By Douglas LeBlanc
For nearly four decades the words continuing churches have referred to bodies that have broken away from the Episcopal Church out of concern to continue in traditional Anglican doctrine as they understand it. The Episcopal Church now uses continuing for groups that retain their allegiance to the Episcopal Church, and this coinage has appeared amid disputes within the Diocese of South Carolina.
The Episcopal Church made its first reference to groundwork for a “Continuing Diocese of South Carolina” in a 2,000-word statement published online Nov. 9.
The same statement says that, while Presiding Bishop Katharine Jefferts Schori has restricted the ministry of the Rt. Rev. Mark J. Lawrence, Bishop of South Carolina since 2008, his being deposed requires the consent of the House of Bishops, which meets in March.
“Leading lay and clergy persons in the Diocese of South Carolina have begun to plan for the reorganization of the continuing Diocese,” the statement says. “A small group of persons representing the breadth of the Diocese has agreed to recruit persons to form a Steering Committee to undertake preparation for a meeting of the Diocesan Convention within the next few months. This follows the pattern set by other dioceses where the former bishop and lay and clergy leaders had left the church.”
The group in South Carolina joins four other continuing dioceses, as the church center calls them, in Fort Worth, Pittsburgh, Quincy, and San Joaquin.
The statement adds: “On Thursday, October 25, representatives of the Presiding Bishop met in Charleston with a small group of lay and clergy persons of the Diocese of South Carolina to outline steps that could be taken by such a Steering Committee. Such a group would, among other things, also be in close communication with the Presiding Bishop during the reorganization effort.”
“An Open Letter to Episcopalians in the Diocese of South Carolina,” published online at a new domain, episcopaldioceseofsc.org, names a 14-member steering committee and identifies two advisers: the Rt. Rev. John C. Buchanan, provisional bishop of Quincy and a resident of Mt. Pleasant, and Charles vonRosenberg, retired bishop of East Tennessee and a resident of Daniel Island.
Bishop Lawrence and the majority of parishes in the diocese remain online at their longstanding domain, dioceseofsc.org.
Bishop Lawrence’s diocese announced Oct. 17 that it had called a special convention for Nov. 17. The Episcopal Church’s statement disputes that meeting’s legitimacy.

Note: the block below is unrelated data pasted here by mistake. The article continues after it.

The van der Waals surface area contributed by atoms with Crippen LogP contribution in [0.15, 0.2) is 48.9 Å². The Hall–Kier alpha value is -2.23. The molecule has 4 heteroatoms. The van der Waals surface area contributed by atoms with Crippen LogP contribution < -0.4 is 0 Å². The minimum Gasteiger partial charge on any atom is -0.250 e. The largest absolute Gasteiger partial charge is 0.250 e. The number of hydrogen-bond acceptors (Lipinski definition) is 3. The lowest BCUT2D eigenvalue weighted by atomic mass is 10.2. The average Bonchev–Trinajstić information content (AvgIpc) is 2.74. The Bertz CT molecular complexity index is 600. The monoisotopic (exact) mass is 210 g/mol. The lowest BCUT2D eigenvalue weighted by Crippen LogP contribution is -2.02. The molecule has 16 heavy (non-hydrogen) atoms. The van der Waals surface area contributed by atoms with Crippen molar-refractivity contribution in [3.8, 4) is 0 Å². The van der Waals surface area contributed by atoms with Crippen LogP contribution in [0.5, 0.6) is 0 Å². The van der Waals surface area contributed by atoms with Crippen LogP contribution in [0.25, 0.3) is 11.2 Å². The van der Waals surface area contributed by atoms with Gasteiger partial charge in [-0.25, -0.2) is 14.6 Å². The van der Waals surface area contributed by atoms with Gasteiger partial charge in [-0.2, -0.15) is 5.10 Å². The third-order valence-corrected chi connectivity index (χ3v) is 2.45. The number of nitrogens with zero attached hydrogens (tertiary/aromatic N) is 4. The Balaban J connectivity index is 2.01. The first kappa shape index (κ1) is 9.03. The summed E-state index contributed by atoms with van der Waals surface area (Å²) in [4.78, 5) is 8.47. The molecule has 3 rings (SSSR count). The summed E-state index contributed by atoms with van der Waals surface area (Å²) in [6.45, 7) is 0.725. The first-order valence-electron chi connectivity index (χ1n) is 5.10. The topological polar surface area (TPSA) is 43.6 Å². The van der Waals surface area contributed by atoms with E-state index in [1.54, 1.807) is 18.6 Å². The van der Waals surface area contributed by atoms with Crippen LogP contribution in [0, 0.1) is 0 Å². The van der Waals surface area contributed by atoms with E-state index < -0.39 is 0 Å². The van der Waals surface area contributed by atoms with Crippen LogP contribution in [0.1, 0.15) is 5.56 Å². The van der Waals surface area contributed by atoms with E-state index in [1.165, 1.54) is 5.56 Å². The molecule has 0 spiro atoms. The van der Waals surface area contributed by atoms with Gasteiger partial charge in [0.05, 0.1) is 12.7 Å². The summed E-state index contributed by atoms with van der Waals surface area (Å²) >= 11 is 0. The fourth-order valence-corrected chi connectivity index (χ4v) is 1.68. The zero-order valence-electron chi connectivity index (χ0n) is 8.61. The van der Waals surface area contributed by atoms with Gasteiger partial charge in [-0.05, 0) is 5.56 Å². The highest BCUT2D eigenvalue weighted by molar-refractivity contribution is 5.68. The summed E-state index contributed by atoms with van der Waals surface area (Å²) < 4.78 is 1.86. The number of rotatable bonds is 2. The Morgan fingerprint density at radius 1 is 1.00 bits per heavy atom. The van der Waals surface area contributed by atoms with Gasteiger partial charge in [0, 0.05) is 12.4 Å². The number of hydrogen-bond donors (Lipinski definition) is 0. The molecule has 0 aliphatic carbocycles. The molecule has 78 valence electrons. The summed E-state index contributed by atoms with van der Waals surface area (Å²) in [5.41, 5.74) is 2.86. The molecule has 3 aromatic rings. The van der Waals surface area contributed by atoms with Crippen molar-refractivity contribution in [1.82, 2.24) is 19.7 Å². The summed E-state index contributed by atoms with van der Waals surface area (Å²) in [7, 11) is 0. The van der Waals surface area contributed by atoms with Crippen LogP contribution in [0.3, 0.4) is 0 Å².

“The next annual meeting of the diocesan convention has previously been set for March 8, 2013,” the statement says. “Lawrence and diocesan leaders who have left the Episcopal Church have called a meeting for November 17 purportedly of the diocesan convention. This meeting is not a meeting of the Episcopal Church’s Diocese of South Carolina.”
Bishop Lawrence’s canon, in turn, has protested the steering committee’s two invitations to a clergy-day gathering, neither of which included any names.
“While the steering committee and its associates are certainly free to meet, what they are attempting to perpetrate is identity theft,” wrote the Rev. Canon James Lewis. “They are not ‘the Protestant Episcopal Church in the Diocese of South Carolina,’ nor are they ‘the Episcopal Diocese of South Carolina’ or ‘The Diocese of South Carolina.’ Those are legal names which belong to us. This group does not have any right to use these names or the Diocesan seal.”
On a related note, the primates council of the Fellowship of Confessing Anglicans has expressed its support for Bishop Lawrence.
“During our meeting last week in Dar es Salaam we took time to pray for you and the clergy and people of the Diocese of South Carolina. We are encouraged by your faithfulness to the Bible and rejoice in your clear stand for the Gospel,” said an Oct. 31 letter from the Most Rev. Eliud Wabukala, Archbishop of Kenya and chairman of the primates council, and the Most Rev. Peter Jensen, Archbishop of Sydney and general secretary of the FCA.
“We are grieved, however, by the attitude and actions of the leadership of the Episcopal Church and their efforts to demand canonical obedience through unjust means to their ungodly agenda. As we have made clear in the Jerusalem Declaration we reject their authority and call on them to repent and return to the Lord.”
File photo: Presiding Bishop Katharine Jefferts Schori and Bishop John C. Buchanan at a meeting of the House of Bishops.